With sunset cruises high on the list of things you should be doing in Nungwi (the sunset is incredible), there are several accommodation options – from Hilton resorts to beach bungalows right on the sand. It is mostly high-end, with a few budget remnants of its backpacking past to be found as well.
Another of Zanzibar’s small fishing villages, Paje is set on the southeast coast of the island. Picture turquoise water, palm trees swaying in the breeze, and bright, white sand. A great place to base yourself if you’re all about the beach, Paje is basically a long stretch of sand with a village running alongside it.
Accordingly, there is a choice of beachfront accommodation for you to choose from for an easygoing life. There are also many restaurants here, where you can eat with your toes dug into the sand. The scuba diving in Paje is fantastic: turtles, eels, starfish, and a host of other marine life can be seen in the depths here.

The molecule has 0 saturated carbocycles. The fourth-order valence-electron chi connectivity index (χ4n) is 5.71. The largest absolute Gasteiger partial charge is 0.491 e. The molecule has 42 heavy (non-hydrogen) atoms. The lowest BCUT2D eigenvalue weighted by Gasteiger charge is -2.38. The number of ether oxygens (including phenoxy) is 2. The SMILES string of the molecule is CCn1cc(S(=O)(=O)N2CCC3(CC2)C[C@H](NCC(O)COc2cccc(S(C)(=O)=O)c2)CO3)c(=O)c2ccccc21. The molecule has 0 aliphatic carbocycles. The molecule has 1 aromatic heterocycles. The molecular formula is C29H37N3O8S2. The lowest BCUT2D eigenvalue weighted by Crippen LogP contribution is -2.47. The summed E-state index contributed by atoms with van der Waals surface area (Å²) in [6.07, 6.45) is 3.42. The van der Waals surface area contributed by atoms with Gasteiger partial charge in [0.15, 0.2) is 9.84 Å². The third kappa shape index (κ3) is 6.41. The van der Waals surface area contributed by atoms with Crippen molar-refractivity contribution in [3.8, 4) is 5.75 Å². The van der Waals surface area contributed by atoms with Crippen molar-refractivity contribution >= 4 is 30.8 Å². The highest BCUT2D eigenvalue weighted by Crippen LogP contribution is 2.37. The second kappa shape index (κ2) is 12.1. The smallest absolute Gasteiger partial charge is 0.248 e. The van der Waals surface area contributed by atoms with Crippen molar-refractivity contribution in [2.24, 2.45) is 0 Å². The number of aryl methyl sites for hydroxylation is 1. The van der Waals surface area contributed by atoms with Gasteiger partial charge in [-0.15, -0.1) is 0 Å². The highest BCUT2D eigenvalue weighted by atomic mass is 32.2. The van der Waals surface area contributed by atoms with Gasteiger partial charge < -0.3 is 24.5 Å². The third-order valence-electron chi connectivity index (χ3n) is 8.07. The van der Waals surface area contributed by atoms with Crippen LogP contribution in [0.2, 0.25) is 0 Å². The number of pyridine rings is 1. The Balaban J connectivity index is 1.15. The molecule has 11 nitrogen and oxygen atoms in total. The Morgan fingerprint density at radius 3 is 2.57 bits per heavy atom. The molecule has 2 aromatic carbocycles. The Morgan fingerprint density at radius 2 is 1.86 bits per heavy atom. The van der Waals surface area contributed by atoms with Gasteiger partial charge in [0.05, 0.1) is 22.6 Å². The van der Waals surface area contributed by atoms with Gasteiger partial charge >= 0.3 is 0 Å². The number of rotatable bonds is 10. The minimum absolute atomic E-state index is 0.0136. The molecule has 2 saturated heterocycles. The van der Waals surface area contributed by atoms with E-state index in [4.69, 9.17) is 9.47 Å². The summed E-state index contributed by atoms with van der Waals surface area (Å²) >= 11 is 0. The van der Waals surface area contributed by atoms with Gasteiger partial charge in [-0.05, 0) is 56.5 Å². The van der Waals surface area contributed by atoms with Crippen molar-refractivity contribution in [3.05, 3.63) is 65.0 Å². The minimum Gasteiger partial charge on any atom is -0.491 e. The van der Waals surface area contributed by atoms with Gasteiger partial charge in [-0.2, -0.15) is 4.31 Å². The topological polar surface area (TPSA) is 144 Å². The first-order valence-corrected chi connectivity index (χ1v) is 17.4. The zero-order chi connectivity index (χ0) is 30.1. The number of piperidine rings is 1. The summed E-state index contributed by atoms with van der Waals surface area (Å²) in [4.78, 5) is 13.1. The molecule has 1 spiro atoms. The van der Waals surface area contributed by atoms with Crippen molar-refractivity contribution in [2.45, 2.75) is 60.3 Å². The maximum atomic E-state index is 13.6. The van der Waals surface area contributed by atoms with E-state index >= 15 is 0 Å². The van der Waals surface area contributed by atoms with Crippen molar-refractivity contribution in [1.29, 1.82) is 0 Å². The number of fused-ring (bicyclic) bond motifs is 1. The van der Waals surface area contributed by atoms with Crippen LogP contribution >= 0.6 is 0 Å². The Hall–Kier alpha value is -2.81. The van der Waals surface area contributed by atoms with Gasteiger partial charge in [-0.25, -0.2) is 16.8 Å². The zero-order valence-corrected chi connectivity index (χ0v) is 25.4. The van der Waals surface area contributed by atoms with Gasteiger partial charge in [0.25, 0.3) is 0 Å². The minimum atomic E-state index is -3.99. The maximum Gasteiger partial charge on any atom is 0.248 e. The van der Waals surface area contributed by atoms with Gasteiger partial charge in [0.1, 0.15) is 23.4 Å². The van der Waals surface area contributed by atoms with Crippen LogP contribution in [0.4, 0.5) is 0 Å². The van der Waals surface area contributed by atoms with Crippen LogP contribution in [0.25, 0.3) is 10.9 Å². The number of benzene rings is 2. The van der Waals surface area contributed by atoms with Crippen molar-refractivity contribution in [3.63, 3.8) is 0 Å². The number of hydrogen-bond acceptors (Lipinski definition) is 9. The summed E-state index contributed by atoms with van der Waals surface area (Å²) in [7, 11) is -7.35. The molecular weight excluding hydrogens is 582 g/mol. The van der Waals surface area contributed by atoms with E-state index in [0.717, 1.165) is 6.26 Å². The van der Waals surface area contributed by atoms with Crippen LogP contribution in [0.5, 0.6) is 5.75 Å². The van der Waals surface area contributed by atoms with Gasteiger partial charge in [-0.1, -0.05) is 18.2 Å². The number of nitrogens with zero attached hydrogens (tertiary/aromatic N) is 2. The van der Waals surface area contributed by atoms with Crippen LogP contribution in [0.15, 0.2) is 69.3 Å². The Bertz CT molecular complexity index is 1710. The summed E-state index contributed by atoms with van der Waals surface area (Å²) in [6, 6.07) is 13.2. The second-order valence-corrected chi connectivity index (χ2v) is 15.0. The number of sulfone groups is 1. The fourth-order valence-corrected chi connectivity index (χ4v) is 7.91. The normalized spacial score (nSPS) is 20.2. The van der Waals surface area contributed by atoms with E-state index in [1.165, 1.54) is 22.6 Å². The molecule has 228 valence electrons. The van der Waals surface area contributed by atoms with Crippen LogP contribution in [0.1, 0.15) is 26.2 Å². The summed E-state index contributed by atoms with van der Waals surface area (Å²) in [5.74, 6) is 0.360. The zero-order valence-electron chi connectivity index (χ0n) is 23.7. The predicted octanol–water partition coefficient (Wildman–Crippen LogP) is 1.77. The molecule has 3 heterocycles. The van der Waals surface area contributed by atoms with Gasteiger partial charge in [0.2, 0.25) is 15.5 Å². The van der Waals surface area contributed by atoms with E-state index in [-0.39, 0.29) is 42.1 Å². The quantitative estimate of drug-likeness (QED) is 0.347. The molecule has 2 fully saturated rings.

The sea is primed and ready for kite-surfing, and is something of a hotspot for the sport. Get active and join in, or simply lay back on the sand without a care in the world – other than which restaurant you are going to hit up for dinner.
For a slice of solitude, it doesn’t get a lot better than Matemwe. This is a relaxed, low-key place to stay. Set on Unguja’s east coast, Matemwe is blessed with a long beach and a lack of tourists – two things that make this feel like a real getaway. The village of Matemwe itself boasts a selection of traditional homestays, as well as lodges and bungalows on the beach. It is very easy to stay in Matemwe on a budget, but there is a handful of luxury resorts, too.